Fighting the stigma of mental disorder is the core focus of nursing teachers closely working with mental health institutions and patients. The sharing of experiences calls attention to common motivations and concerns leading researchers to explore this universal phenomenon. The purpose of this paper is to evaluate the symbolic representation of mental disorder by undergraduate nursing students and to develop an instrument that contributes to reduce stigma.
Cross-cultural study, using a quantitative and qualitative analysis and of descriptive and exploratory nature, on the categorization of drawings made by undergraduate nursing students in Brazil and Portugal – to graphically represent mentally ill patients. The research was performed throughout a period of two school years, involving a total of 187 students. All ethical recommendations were considered.
Approximately, 50 different symbols were identified and sorted into categories. The most representative ones were “Interrogation” and “The World.” The study makes noteworthy contributions to raise awareness and enhance understanding on how future nursing graduates experience and perceive mental disorder.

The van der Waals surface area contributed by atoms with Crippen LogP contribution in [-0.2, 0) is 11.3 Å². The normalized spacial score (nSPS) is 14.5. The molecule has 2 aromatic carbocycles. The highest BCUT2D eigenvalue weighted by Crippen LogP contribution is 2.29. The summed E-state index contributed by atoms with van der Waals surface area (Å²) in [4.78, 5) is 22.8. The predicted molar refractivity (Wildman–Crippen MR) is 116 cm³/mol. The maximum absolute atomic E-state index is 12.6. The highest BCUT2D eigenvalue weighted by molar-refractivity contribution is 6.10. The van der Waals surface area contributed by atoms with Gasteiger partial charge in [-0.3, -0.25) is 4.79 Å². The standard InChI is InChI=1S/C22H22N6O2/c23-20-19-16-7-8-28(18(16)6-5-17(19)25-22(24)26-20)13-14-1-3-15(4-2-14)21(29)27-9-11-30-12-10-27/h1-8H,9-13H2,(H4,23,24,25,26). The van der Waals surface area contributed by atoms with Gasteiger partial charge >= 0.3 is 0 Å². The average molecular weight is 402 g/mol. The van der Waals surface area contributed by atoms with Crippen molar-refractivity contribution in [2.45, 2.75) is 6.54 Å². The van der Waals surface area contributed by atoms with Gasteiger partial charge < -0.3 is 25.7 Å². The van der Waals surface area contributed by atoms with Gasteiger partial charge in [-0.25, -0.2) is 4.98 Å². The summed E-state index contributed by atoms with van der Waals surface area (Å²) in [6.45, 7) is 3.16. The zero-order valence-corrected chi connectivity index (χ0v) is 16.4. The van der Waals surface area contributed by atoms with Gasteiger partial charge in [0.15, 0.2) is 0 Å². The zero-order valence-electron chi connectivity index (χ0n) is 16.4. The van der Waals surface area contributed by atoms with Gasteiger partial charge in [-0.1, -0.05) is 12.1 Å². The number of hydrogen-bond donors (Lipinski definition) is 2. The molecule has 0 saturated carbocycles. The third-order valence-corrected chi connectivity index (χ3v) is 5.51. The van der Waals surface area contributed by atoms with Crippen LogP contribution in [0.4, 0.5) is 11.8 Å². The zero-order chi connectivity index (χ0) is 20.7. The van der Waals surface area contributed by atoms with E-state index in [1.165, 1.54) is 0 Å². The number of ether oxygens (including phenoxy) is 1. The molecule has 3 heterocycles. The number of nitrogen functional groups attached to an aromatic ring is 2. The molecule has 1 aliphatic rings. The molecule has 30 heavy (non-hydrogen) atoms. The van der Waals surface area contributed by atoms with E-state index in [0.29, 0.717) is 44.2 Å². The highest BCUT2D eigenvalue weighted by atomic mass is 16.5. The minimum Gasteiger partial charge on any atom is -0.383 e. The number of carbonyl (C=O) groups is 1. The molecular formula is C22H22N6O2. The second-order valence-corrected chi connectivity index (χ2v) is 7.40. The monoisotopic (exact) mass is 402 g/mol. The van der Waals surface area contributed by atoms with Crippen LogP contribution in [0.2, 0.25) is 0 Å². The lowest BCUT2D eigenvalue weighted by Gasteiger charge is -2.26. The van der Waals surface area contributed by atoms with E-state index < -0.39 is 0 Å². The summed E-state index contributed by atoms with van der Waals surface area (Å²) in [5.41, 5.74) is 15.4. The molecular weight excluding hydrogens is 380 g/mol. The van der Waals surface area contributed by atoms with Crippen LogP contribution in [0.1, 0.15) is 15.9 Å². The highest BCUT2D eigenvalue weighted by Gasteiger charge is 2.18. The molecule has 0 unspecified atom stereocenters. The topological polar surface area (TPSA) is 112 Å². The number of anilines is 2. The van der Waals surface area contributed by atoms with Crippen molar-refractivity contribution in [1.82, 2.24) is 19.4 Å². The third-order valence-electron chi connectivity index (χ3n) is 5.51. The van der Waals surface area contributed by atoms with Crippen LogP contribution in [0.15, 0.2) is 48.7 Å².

Despite the cultural differences and geographical distance of participants, the study revealed similarities on how mental disorder is perceived. Students have still a little knowledge of new practices, of the profound changes in psychiatry and the major efforts of all mental health professionals to fight social exclusion of mentally ill persons. Drawing is a powerful educational tool to understand how people, namely, nursing students, feel and respond to mental illness.
Conflict of interests: the authors declare no conflict of interests.
Funding: this research received no specific grant from any funding agency in the public, commercial, or non-profit sectors.
Image on page 328 is by Maria José Gomes (V.N. Gaia, Portugal).
Carvalho, J.C.M. and Tavares, C.M.M. (2017), "Nursing students’ depiction of mental disorder", The Journal of Mental Health Training, Education and Practice, Vol. 12 No. 5, pp. 323-330. https://doi.org/10.1108/JMHTEP-12-2016-0057Download as .RIS
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